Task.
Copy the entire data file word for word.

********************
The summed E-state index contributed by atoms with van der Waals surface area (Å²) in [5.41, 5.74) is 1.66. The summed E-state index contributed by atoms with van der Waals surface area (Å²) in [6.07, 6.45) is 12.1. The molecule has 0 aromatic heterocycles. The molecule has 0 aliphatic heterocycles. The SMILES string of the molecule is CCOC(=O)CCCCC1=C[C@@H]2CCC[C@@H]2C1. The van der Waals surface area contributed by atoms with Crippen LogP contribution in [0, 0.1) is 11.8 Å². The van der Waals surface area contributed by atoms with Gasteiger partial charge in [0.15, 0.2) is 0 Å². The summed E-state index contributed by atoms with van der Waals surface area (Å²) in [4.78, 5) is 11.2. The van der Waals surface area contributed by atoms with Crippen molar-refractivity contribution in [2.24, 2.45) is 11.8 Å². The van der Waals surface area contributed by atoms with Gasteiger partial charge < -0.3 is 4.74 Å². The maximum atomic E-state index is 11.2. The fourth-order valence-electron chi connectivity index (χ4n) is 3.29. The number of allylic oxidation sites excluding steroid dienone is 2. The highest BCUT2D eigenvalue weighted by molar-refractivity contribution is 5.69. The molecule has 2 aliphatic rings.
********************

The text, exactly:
The summed E-state index contributed by atoms with van der Waals surface area (Å²) in [5.41, 5.74) is 1.66. The summed E-state index contributed by atoms with van der Waals surface area (Å²) in [6.07, 6.45) is 12.1. The molecule has 0 aromatic heterocycles. The molecule has 0 aliphatic heterocycles. The SMILES string of the molecule is CCOC(=O)CCCCC1=C[C@@H]2CCC[C@@H]2C1. The van der Waals surface area contributed by atoms with Crippen LogP contribution in [0, 0.1) is 11.8 Å². The van der Waals surface area contributed by atoms with Gasteiger partial charge in [0.15, 0.2) is 0 Å². The summed E-state index contributed by atoms with van der Waals surface area (Å²) in [4.78, 5) is 11.2. The van der Waals surface area contributed by atoms with Crippen molar-refractivity contribution in [2.24, 2.45) is 11.8 Å². The van der Waals surface area contributed by atoms with Gasteiger partial charge < -0.3 is 4.74 Å². The maximum atomic E-state index is 11.2. The fourth-order valence-electron chi connectivity index (χ4n) is 3.29. The number of allylic oxidation sites excluding steroid dienone is 2. The highest BCUT2D eigenvalue weighted by molar-refractivity contribution is 5.69. The molecule has 2 aliphatic rings.